'How to leave Labour' becomes most searched for party-related question on Google

Jeremy Corbyn is expected to win the renewed leadership contest despite deep division with the Parliamentary Labour Party

Caroline Mortimer
Friday 23 September 2016 20:05
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Jeremy Corbyn MP speaks during the first Labour leadership debate at the All Nations Centre on August 4, 2016 in Cardiff, Wales
Jeremy Corbyn MP speaks during the first Labour leadership debate at the All Nations Centre on August 4, 2016 in Cardiff, Wales

“How to leave the Labour party” is currently the most searched for question about the party on Google on the eve of the leadership election result.

The party faces a potential exodus of its more moderate supporters who have become disillusioned with the leadership of Jeremy Corbyn, who is expected to beat Owen Smith to stay as Labour leader.

The result will be announced at the party’s annual conference in Liverpool this year.

The contest was prompted by a revolt by the Parliamentary Labour Party (PLP) over his perceived lacklustre performance during the EU referendum campaign.

In the days following the Brexit vote, two-thirds of the shadow cabinet resigned citing Mr Corbyn’s lack of leadership and he subsequently lost a vote of confidence by 172 to 40 following a meeting of the PLP.

After the rebellion, MPs revealed their experiences within the shadow cabinet which they said was marred by disorganisation and dysfunction.

One MP, Thangnam Debbonaire, told how Mr Corbyn appointed her as shadow Arts Minister without telling her while she was undergoing treatment for breast cancer.

She said hee then removed her from the post the next day but again did not tell her and again refused to meet with her so she continued to work on the brief while undergoing treatment even though another MP had been appointed in her place.

She said: “The reason I then voted no confidence in him as leader is because I have no confidence in him as leader.

“Plus I had found out from other front bench women how unwilling and unable Corbyn is to communicate with, listen to or work with anyone outside his narrow group.”

The revolt by the PLP has exposed tensions between the majority of Labour MPs, who occupy the centre ground and have dominated the party for the past 20 years, and a small group of hard-left activists surrounding Mr Corbyn which has the overwhelming support of the membership.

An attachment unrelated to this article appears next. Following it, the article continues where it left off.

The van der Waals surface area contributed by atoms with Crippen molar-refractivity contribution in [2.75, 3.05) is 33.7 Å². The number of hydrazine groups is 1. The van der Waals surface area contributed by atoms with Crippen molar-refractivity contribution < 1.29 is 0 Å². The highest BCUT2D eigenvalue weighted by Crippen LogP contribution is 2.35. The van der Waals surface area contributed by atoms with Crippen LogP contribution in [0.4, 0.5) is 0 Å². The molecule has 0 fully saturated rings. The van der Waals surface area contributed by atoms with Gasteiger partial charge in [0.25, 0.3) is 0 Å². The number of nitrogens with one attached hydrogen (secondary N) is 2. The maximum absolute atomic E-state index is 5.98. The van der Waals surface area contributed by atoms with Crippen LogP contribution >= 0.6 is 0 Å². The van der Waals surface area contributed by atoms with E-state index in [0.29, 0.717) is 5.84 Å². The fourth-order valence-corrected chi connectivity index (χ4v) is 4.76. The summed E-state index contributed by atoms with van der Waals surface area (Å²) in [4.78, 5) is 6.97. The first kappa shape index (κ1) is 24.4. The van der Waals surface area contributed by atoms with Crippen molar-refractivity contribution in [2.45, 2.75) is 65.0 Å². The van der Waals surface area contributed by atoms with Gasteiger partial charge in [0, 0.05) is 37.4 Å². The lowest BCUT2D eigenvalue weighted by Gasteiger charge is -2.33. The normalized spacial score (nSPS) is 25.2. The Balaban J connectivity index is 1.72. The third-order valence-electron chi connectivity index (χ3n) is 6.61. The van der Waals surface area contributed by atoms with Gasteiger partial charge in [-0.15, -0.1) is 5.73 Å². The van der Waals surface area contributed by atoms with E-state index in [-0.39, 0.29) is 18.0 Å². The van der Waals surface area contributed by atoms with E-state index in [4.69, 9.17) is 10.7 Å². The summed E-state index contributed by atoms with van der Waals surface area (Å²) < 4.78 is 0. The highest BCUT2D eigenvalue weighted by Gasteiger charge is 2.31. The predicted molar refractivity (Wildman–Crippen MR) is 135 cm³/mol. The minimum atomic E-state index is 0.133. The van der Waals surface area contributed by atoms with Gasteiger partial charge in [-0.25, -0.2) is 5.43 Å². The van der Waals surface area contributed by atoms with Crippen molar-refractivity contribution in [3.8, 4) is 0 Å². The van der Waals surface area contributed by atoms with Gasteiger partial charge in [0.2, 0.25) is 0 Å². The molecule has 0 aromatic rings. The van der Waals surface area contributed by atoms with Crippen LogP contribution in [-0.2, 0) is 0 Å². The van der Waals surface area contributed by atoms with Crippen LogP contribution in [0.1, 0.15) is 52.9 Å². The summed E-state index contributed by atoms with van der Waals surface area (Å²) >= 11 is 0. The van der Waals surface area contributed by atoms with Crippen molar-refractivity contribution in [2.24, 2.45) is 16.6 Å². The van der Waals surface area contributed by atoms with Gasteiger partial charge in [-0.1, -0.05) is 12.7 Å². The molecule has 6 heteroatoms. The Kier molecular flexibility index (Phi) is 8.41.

Jeremy Corbyn and Owen Smith are battling it out for the leadership following a PLP revolt 

MPs, many of whom fear losing their seats if Theresa May calls an early election, said this overwhelming support from the party membership has blinded Mr Corbyn and his team to the reality of their unpopularity with the general public.

A recent poll suggested the Labour party faced its largest poll rating in opposition in its history after it slipped to an average of 11 points behind the Conservatives.

Former leader Lord Neil Kinnock said the party is facing its “greatest crisis” since at least the 1930s.

He told BBC Panorama: “Not just in my lifetime but stretching back to the 1930s, by any examination this is the greatest crisis that the Labour Party has faced.”

He said as he was 74 he was unlikely to see another Labour government in his lifetime if things remained the way they were.

Meanwhile, both sides of the debate have been accused of being out of touch with what its voters actually want. A YouGov poll for The Times has found that just 48 per cent of Labour voters who support Brexit will continue to vote for the party.

Mr Smith has called for a second referendum on Brexit once its terms become clear and Mr Corbyn has said he supports Britain's continued relationship with the EU.

Labour MP John Mann has suggested that many his colleagues' shock at the poll's findings suggested a disconnect with their working class voters who they risk losing to anti-free movement Ukip.

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